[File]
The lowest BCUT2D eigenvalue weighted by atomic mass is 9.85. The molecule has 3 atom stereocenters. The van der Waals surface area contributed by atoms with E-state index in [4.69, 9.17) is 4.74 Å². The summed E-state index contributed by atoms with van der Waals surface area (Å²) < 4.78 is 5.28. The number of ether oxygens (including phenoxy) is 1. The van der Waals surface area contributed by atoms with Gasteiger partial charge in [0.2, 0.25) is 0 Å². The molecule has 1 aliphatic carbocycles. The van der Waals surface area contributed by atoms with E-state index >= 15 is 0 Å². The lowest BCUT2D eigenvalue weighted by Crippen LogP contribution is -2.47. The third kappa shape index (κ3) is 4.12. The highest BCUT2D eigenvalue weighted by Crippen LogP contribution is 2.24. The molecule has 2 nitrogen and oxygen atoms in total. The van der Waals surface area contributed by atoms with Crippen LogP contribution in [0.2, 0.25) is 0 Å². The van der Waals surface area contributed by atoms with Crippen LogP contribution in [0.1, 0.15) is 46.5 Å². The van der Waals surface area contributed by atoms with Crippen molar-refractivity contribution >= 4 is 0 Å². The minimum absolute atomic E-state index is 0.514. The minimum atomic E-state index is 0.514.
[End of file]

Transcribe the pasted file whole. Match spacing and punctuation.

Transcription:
The lowest BCUT2D eigenvalue weighted by atomic mass is 9.85. The molecule has 3 atom stereocenters. The van der Waals surface area contributed by atoms with E-state index in [4.69, 9.17) is 4.74 Å². The summed E-state index contributed by atoms with van der Waals surface area (Å²) < 4.78 is 5.28. The number of ether oxygens (including phenoxy) is 1. The van der Waals surface area contributed by atoms with Gasteiger partial charge in [0.2, 0.25) is 0 Å². The molecule has 1 aliphatic carbocycles. The van der Waals surface area contributed by atoms with E-state index >= 15 is 0 Å². The lowest BCUT2D eigenvalue weighted by Crippen LogP contribution is -2.47. The third kappa shape index (κ3) is 4.12. The highest BCUT2D eigenvalue weighted by Crippen LogP contribution is 2.24. The molecule has 2 nitrogen and oxygen atoms in total. The van der Waals surface area contributed by atoms with Crippen LogP contribution in [0.2, 0.25) is 0 Å². The van der Waals surface area contributed by atoms with Crippen LogP contribution in [0.1, 0.15) is 46.5 Å². The van der Waals surface area contributed by atoms with Crippen molar-refractivity contribution >= 4 is 0 Å². The minimum absolute atomic E-state index is 0.514. The minimum atomic E-state index is 0.514.